Further, the report of “doctored evidence” is also disingenuous. The German court’s ruling wasn’t based on doctored evidence. Indeed, one of the photos included in Apple’s German motion contained an inaccurate illustration comparing the design of the iPad and the Galaxy Tab, but the German court’s ruling was based on a number of exhibits which included actual photo comparisons of the aforementioned devices. Samsung here is being sly here at best.

Also note that the German court temporarily reversed itself as questions were raised about its jurisdiction to prevent sales of the Galaxy Tab throughout Europe. The injunction may very well be reinstated following a hearing on the matter on August 25th.

In any event, Apple asks the Court to “sever Samsung’s counterclaims and schedule them for trial on a separate track”. Apple stresses that it has an urgent need for relief and that Samsung’s products continue to “erode the distinctiveness of core Apple products.”

New infringing Samsung products are rapidly entering the U.S. market. Samsung has stated that it will make a ―major new product announcement‖ at the end of this month. All indications are that Samsung will announce the U.S. release of its next generation Galaxy S2 smartphone. Apple understands that a new infringing Samsung tablet, called the Tab 8.9, is also coming. Apple needs early adjudication of its claims so it can put a stop to Samsung’s copying of Apple’s designs and technology now.

Apple also points out that Samsung never requested expedited relief on its own counterclaims, all the more reason why the two separate claims should be considered separately. Moreover, Apple points out that its claims have already been fast tracked and that both parties have already submitted a number of motions and engaged in discovery whereas discover relating to Samsung’s counterclaims haven’t even begun and, again, relate to completely separate issues and unrelated technologies.

“By any measure,” Apple writes, “combining Apple’s claims and Samsung’s claims would make the case too large and too complex for any single jury. The technologies are varied. The legal issues, including Apple’s antitrust counterclaims, are many… Urgency and logic dictate that the cases be split as Apple has proposed.”

Samsung writes in response:

First and foremost, Apple ignores the Court’s prior decision (over Apple’s opposition) to relate the two cases that the parties filed against each other. To state the obvious, where two separately filed cases have been deemed related, it would be improper and inefficient to sever the same claims which are now styled as counterclaims. Although the Court’s order to relate should be dispositive of Apple’s belated attempt to rehash this issue, Samsung briefly addresses Apple’s arguments and further requests that, if the Court is inclined to consider Apple’s improper request, Samsung be allowed to submit an opposition brief.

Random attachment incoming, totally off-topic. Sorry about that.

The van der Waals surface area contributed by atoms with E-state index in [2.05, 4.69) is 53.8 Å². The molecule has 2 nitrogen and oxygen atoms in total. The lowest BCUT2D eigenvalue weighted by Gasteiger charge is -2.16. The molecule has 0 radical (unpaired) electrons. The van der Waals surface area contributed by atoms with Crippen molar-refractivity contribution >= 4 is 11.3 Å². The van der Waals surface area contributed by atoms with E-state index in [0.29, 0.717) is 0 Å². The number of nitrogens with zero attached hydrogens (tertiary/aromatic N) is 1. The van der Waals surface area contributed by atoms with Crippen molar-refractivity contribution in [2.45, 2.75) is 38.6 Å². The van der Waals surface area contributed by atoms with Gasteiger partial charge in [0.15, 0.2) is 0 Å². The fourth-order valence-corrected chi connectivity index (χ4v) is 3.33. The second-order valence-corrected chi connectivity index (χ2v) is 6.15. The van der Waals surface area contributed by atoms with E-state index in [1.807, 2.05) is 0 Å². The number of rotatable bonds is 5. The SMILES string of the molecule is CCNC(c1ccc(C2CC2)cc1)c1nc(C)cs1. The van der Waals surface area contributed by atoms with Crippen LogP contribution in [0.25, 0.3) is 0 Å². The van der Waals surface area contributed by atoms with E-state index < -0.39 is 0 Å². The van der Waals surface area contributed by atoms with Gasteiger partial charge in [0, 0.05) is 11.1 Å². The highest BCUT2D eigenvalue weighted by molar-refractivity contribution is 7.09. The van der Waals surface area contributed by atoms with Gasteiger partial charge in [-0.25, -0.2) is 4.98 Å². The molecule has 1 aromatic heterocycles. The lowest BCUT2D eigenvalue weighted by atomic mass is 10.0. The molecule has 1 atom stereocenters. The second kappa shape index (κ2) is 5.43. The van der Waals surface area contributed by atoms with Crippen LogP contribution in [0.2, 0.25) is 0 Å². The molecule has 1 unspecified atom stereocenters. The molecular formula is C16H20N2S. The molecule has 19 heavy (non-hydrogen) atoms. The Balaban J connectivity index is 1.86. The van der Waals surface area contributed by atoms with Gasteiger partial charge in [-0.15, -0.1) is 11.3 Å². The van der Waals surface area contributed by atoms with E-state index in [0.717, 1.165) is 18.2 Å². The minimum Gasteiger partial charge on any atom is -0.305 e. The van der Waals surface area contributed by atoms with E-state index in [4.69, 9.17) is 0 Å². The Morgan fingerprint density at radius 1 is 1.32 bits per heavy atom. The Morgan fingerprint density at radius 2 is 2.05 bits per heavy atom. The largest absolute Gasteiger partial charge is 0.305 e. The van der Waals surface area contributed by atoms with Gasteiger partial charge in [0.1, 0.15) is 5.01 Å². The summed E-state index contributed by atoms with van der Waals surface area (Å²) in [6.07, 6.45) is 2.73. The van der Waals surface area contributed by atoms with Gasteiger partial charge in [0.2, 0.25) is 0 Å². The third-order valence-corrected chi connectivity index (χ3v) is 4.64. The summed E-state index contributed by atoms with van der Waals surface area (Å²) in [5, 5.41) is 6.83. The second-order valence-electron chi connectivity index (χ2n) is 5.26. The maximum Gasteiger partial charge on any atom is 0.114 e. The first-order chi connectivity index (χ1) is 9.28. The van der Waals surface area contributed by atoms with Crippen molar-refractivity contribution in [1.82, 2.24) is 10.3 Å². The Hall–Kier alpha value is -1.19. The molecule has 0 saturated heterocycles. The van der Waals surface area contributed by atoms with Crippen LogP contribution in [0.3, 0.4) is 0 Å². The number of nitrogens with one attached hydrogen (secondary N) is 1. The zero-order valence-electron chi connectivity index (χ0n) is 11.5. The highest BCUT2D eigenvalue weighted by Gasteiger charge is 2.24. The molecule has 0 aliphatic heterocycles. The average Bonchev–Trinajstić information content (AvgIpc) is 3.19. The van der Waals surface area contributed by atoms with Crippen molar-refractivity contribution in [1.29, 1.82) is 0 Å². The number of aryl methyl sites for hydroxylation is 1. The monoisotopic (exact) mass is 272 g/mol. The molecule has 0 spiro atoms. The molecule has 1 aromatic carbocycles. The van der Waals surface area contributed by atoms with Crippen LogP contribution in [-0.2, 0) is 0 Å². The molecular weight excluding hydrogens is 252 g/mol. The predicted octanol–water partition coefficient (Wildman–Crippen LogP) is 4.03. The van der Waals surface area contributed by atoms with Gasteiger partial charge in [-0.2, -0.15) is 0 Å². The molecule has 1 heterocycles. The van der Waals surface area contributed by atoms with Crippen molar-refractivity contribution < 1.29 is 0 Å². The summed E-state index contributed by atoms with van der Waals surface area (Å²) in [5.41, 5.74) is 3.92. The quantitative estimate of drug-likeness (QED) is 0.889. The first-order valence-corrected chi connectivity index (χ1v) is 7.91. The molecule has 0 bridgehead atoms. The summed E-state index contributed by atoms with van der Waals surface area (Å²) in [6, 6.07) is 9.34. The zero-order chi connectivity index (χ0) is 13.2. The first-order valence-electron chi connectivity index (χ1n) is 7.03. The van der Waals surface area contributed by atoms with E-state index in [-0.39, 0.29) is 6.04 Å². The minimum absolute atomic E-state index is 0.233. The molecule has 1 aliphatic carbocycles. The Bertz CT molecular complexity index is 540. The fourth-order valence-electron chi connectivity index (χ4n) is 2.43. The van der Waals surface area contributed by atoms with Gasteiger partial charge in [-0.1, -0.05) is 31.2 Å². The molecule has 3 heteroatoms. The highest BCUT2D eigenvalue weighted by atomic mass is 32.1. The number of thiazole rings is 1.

Apple makes three arguments to justify its improper request to sever. First, Apple asserts that its claims are “straightforward.” However, Apple fails to explain how its twenty-two claims for relief, involving eight utility patents spanning differing types of complex technology, seven design patents, and over a dozen trademark and trade dress registrations and applications are “more suitable for expedited disposition.” Second, Apple argues that the potential release of new Samsung products supports its request for expedited relief. The fact Apple only moved for a preliminary injunction against three Samsung smart phones—and not on the basis of the trademark and trade dress claims used to bolster its motion for expedited discovery—belies any claim that Apple is facing harm that justifies expedited relief, much less expedited disposition of only its claims.

Samsung also notes that many of its employees that remain relevant to the case live in Korea and that combining cases would provide a more cost effective and efficient manner for Apple to depose them once as opposed to twice on account of two separate trial tracks.

Samsung also makes the dubious claim that Apple’s motion shouldn’t be granted because evidence may be lost in the interim.

“One of Apple’s declarants in support of its preliminary injunction motion has already left the company,” Samsung writes, “and it is likely that in the next two years additional important witnesses (and evidence) will become unavailable.”

That’s patently absurd. Former employees of companies are routinely deposed in matters that occur long after they’ve left a particular company. It’s also not clear who Samsung is referring to but it would appear that they’re referring to Apple lawyer and patent portfolio manager Richard Lutton Jr. who left Apple in early July. If that is, in fact, who Samsung is referring to, well then Samsung doesn’t seem quite confident in its position and appears to be grasping at straws.

Making a long story short, here are the proposed schedules for each side.

Apple wants trial to commence on its claims beginning on March 7, 2012 and on Samsung’s claims on June 21, 2013. Samsung meanwhile wants trial to commence on all claims by March 2013 at the absolute earliest.

A hearing and hopefully a ruling on the issue is scheduled to take place on August 24, 2011 at 2 PM.



1 Comments For This Post

  1. God Says:

    I know too well the role of an apple in my grand design. If Apple tries to sue me for creating the tablets I gave Moses saying they look too much like their’s, then I will take away Apple’s “i”. An “i” for an “I” as the saying goes.